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Sunday, January 16, 2011

Free Radicals & Oxidative Stress

Free radicals are highly reactive chemicals produced in our bodies that indiscriminately attack and destroy tissue causing aging, inflammation, allergies, disease, and disrupt organ and enzyme function.

Oxidative stress is a condition that arises when our cells cannot adequately destroy the free radicals we make as a normal byproduct of metabolism and cellular processes. We make more free radicals during periods of exercise, physical and emotional stress. Oxidative stress also results from exposure to toxic chemicals such as smoke, hydrocarbons, pesticides, and smog as well as prescription drugs and alcohol.

As a normal part of our metabolism, carbohydrates are converted to glucose and glucose is then converted into ATP. ATP is the universal energy molecule in our bodies. The byproduct of ATP synthesis is Superoxide. In glucose metabolism, oxygen becomes superoxide when an electron is accepted by oxygen to make the ATP. Superoxide is a highly toxic chemical and is normally converted in the mitochondria by the essential enzyme superoxide dismutase (SOD) into H2O2 (hydrogen peroxide), which is then rapidly transformed into water and oxygen by the enzyme catalase (CAT). Hydrogen peroxide is also highly toxic to tissue and forms the hydroxyl radical (.OH), one of the most reactive chemical species known to man. SOD is so essential, if the SOD encoding gene is damaged or mutated, ALS or Lou Gehrig's Disease develops. As we age, the efficiency of both superoxide dismutase and catalyze enzyme systems decrease and then free radicals rise to dangerous levels.

Superoxide, the hydroxyl radical, and other reactive oxygen species are dangerous because they rob electrons indiscriminately from tissues near their site of formation. When free radicals create oxidative stress that is unchecked, ALS, Multiple Sclerosis (MS), Parkinson's Disease (PD), Chronic Fatigue Syndrome (CFS), Lupus, and Alzheimer's Disease may develop. It is therefore essential to protect our cells from the damaging effects of free radicals that mediate these diseases.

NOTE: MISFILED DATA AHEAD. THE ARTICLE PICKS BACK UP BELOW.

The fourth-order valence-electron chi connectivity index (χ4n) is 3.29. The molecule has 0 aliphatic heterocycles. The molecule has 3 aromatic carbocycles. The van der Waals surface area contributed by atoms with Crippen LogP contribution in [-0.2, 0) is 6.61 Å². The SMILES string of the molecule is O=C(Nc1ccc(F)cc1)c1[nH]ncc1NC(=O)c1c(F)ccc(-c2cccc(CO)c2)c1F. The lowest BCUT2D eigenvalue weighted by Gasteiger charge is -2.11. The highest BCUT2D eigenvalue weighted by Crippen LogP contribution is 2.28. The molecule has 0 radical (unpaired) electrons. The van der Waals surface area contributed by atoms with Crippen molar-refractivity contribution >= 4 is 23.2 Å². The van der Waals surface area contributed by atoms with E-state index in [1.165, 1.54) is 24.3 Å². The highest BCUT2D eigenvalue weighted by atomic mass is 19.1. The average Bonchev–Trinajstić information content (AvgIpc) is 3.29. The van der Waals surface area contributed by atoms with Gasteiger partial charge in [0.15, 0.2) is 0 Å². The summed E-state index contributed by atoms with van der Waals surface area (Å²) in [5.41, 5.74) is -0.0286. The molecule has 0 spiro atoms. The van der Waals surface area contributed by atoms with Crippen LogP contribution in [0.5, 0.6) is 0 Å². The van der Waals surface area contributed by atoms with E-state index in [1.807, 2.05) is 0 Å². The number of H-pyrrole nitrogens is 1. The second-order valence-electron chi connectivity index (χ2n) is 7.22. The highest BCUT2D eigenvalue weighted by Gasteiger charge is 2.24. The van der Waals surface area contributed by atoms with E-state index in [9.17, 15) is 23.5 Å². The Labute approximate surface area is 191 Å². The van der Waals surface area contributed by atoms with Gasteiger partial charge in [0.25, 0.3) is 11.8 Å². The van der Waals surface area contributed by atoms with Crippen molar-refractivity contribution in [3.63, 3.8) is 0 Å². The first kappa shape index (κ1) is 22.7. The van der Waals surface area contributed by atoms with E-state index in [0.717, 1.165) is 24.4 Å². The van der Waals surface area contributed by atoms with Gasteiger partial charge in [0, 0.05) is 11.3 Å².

When free radicals react with blood lipids such as low-density lipoprotein, lipid peroxidation takes place and the lipids begin to stick together and to the walls of arteries forming plaques called atherosclerosis. Further tissue damage and inflammation by free radicals can then lead to a heart attack or stroke.

Antioxidants combat free radicals by giving up the electron they would otherwise rob from nearby tissues. Well known antioxidants include Vitamin C, Vitamin E, and Beta Carotene. The antioxidant Luteolin is two times stronger than Vitamin C and E also functions synergistically in the body to restore spent Vitamin C levels which in turn regenerate Vitamin E.

Maintaining a constant level of Luteolin in the body supports health by providing strong antioxidant protection from oxidative stress and the diseases caused thereby.

What is Oxidative Stress?

Oxidative stress is the destruction caused by free radical molecules. Free radicals, which are products of normal cell processes, wreak havoc during their hunt for a mate. The source of their devastating actions is the oxygen molecule's unpaired electron, which makes it unstable and electrically charged. It becomes stable by interacting with the nearest available molecule. Having no prejudices, it targets lipids, proteins and DNA. Scientists have discovered that the free radical's actions can damage molecules they react with and sometimes cause the cell's demise.

Oxidative stress has been linked to premature aging. It has also been cited as a performance-limiting factor in physical activity. Preventing or reducing oxidative stress may result in a healthier old age.

Antioxidants protect and repair cells and neutralize free radical damage to organs and cell membranes. Co-Q10, carnitine, melatonin, grape seed extract, selenium, green tea, bilberry, quercetin, as well as vitamins A, C, and E are antioxidants. Plant enzymes and whey promote the body's own manufacture of SOD and glutathione, the most important antioxidants in the body.